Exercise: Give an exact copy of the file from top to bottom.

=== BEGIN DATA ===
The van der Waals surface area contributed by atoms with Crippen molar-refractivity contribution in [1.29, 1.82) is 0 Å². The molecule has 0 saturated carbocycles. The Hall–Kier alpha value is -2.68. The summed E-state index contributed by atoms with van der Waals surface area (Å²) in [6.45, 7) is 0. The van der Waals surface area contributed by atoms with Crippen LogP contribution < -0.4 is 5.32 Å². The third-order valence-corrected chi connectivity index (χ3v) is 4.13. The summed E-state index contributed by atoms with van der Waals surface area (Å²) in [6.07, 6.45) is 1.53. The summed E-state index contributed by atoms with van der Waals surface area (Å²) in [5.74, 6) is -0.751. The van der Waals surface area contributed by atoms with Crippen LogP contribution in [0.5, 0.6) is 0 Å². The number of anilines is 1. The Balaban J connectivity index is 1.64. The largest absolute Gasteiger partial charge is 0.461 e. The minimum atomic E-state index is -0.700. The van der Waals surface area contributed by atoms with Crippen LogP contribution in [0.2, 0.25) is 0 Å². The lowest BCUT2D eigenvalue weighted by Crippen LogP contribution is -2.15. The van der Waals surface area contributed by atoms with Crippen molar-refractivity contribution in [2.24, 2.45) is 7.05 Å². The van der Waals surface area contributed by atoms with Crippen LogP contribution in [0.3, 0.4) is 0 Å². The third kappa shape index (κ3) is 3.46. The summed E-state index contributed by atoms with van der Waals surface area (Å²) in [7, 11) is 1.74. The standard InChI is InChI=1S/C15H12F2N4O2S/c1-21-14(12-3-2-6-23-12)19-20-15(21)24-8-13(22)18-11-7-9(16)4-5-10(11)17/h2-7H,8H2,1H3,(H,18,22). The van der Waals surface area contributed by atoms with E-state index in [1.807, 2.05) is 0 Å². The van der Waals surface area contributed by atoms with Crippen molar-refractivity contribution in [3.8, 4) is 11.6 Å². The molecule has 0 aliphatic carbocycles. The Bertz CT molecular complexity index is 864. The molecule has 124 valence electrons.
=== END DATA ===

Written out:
The van der Waals surface area contributed by atoms with Crippen molar-refractivity contribution in [1.29, 1.82) is 0 Å². The molecule has 0 saturated carbocycles. The Hall–Kier alpha value is -2.68. The summed E-state index contributed by atoms with van der Waals surface area (Å²) in [6.45, 7) is 0. The van der Waals surface area contributed by atoms with Crippen LogP contribution < -0.4 is 5.32 Å². The third-order valence-corrected chi connectivity index (χ3v) is 4.13. The summed E-state index contributed by atoms with van der Waals surface area (Å²) in [6.07, 6.45) is 1.53. The summed E-state index contributed by atoms with van der Waals surface area (Å²) in [5.74, 6) is -0.751. The van der Waals surface area contributed by atoms with Crippen LogP contribution in [0.5, 0.6) is 0 Å². The number of anilines is 1. The Balaban J connectivity index is 1.64. The largest absolute Gasteiger partial charge is 0.461 e. The minimum atomic E-state index is -0.700. The van der Waals surface area contributed by atoms with Crippen LogP contribution in [0.2, 0.25) is 0 Å². The lowest BCUT2D eigenvalue weighted by Crippen LogP contribution is -2.15. The van der Waals surface area contributed by atoms with Crippen molar-refractivity contribution in [2.24, 2.45) is 7.05 Å². The van der Waals surface area contributed by atoms with Crippen LogP contribution in [0.3, 0.4) is 0 Å². The third kappa shape index (κ3) is 3.46. The summed E-state index contributed by atoms with van der Waals surface area (Å²) in [7, 11) is 1.74. The standard InChI is InChI=1S/C15H12F2N4O2S/c1-21-14(12-3-2-6-23-12)19-20-15(21)24-8-13(22)18-11-7-9(16)4-5-10(11)17/h2-7H,8H2,1H3,(H,18,22). The van der Waals surface area contributed by atoms with E-state index in [1.807, 2.05) is 0 Å². The van der Waals surface area contributed by atoms with Crippen molar-refractivity contribution in [3.8, 4) is 11.6 Å². The molecule has 0 aliphatic carbocycles. The Bertz CT molecular complexity index is 864. The molecule has 124 valence electrons.